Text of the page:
The Story Of Venture II - Part One

Kingswear, Dartmouth
Village up River Dart at FBI pub
Steam train at Kingwear (Dartmouth)
Venture II and a Fleming 55 at the Southampton Boat Show

Tony Fleming Commissions Venture II, An All New Fleming 65



Just five days after completing our 9,500-mile journey during the summer of 2008 in Venture we took her to Trawlerfest in Solomons, Maryland. Here, many visitors came aboard and were impressed by how pristine she looked so soon after completing her amazing journey. Some even thought she was a new boat.

We had originally planned to continue using Venture as a test bed for new equipment and ideas and then take her to Europe for further cruising, but when the recession made a hull available we decided instead to build a new boat. Venture II would be built to meet European regulations and specifications, would include all the changes already incorporated into the production boats as a result of our previous cruising, and would allow us to install the new systems we were anxious to try. We could then ship the completed boat directly to England from Taiwan.

A list of the major changes being tried in Venture II include:

 -A shaft system which, like the Aquadrive, isolates the propeller thrust from the transmission but which goes one step further and also isolates the rotating propeller shaft from the water flowing past the hull until aft of the strut thus eliminating both the cutless bearings and stuffing box.
 -An electro/hydraulic power steering system which greatly simplifies installation while providing more precise control so often lacking in many hydraulic systems.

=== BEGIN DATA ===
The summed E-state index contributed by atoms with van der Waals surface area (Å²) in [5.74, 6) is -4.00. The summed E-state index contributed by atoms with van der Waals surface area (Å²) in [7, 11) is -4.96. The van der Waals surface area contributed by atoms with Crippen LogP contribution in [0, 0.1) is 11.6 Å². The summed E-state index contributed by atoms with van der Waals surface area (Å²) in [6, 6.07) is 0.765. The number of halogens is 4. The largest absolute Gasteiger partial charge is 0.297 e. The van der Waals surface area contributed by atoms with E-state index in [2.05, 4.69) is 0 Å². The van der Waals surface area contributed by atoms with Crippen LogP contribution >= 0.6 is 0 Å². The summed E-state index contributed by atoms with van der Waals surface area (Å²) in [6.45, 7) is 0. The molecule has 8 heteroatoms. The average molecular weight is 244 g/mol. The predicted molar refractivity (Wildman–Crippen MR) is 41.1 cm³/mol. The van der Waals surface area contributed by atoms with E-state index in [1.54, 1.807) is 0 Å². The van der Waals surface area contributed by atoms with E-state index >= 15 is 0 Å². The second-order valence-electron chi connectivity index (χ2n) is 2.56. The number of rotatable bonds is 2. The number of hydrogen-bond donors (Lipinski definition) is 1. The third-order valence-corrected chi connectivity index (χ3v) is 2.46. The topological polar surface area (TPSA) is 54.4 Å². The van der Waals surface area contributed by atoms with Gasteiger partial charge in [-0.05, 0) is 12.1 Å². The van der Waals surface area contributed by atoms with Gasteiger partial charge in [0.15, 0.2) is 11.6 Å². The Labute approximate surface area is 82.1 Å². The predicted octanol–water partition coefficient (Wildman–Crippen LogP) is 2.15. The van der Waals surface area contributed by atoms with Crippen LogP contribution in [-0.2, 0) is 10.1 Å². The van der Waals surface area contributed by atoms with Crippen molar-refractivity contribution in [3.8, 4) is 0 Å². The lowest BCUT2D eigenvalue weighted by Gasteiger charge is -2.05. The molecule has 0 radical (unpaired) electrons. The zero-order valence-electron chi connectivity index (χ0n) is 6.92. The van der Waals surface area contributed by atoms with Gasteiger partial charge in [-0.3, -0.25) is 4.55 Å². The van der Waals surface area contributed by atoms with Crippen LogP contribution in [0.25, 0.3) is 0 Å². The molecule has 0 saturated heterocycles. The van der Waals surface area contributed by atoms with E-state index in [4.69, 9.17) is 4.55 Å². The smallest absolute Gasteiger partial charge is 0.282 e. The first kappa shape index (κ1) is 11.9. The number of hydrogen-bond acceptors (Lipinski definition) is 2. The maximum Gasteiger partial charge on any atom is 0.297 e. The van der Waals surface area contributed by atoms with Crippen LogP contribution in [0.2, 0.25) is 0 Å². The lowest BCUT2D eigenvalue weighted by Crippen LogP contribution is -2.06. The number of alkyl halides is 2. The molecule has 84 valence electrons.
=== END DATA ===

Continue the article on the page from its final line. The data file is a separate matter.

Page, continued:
-The latest generation of LED lighting throughout which drastically reduces power consumption and - finally - has solved the problem of providing lights of a pleasing color temperature.
 -A system described as Ultrasonic Antifouling in which transducers installed on the inside of the hull transmit sonic waves to prevent marine growth. This technique is already used to good effect on large ships.

Electronics include the latest generation Furuno Navnet 3 with dual radars.

 -An active radar reflector which enhances the size of the target seen on other radars. These are common on European boats but seldom seen in the USA.
 -AIS transmit mode has been added to make it easier for commercial shipping to pick you out of the clutter.
 -A ship's status display center to provide information on all the major systems.

Of the many items already available on production boats from previous feedback provided from Venture, of especial importance was the bi-fold door dividing the pilothouse from the salon and galley. We would have loved to have had this feature in Venture but it, along with several other refinements, was too difficult to retrofit.